2 February 2012 Characterization of dynamic physiology of the bladder by optical coherence tomography
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Proceedings Volume 8230, Biomedical Applications of Light Scattering VI; 82300U (2012); doi: 10.1117/12.909601
Event: SPIE BiOS, 2012, San Francisco, California, United States
Because of its high spatial resolution and noninvasive imaging capabilities, optical coherence tomography has been used to characterize the morphological details of various biological tissues including urinary bladder and to diagnose their alternations (e.g., cancers). In addition to static morphology, the dynamic features of tissue morphology can provide important information that can be used to diagnose the physiological and functional characteristics of biological tissues. Here, we present the imaging studies based on optical coherence tomography to characterize motion related physiology and functions of rat bladder detrusor muscles and compared the results with traditional biomechanical measurements. Our results suggest that optical coherence tomography is capable of providing quantitative evaluation of contractile functions of intact bladder (without removing bladder epithelium and connective tissue), which is potentially of more clinical relevance for future clinical diagnosis - if incorporated with cystoscopic optical coherence tomography.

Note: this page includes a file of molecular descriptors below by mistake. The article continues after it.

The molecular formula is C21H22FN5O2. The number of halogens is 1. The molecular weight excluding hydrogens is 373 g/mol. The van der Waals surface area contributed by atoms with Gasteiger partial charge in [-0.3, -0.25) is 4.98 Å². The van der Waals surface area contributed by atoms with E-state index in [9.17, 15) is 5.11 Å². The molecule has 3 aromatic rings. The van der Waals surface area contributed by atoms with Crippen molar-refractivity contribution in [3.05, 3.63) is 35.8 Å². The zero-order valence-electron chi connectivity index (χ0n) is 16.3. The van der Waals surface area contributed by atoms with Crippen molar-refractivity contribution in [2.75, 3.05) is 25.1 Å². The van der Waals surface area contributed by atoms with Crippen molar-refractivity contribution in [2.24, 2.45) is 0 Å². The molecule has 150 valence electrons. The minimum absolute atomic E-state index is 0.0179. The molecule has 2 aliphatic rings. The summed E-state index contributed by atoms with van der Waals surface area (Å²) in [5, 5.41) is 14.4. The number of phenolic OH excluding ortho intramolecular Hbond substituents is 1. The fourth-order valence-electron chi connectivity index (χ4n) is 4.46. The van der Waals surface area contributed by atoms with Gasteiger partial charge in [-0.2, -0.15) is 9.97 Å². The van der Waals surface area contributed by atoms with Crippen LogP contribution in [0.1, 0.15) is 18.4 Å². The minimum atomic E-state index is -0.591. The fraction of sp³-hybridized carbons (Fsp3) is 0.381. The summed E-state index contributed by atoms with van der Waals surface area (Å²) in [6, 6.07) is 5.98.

© (2012) COPYRIGHT Society of Photo-Optical Instrumentation Engineers (SPIE). Downloading of the abstract is permitted for personal use only.
Zhijia Yuan, Kerri Keng, Rubin Pan, Hugang Ren, Congwu Du, Jason Kim, Yingtian Pan, "Characterization of dynamic physiology of the bladder by optical coherence tomography", Proc. SPIE 8230, Biomedical Applications of Light Scattering VI, 82300U (2 February 2012); doi: 10.1117/12.909601; https://doi.org/10.1117/12.909601


Optical coherence tomography




In vivo imaging

Motion measurement

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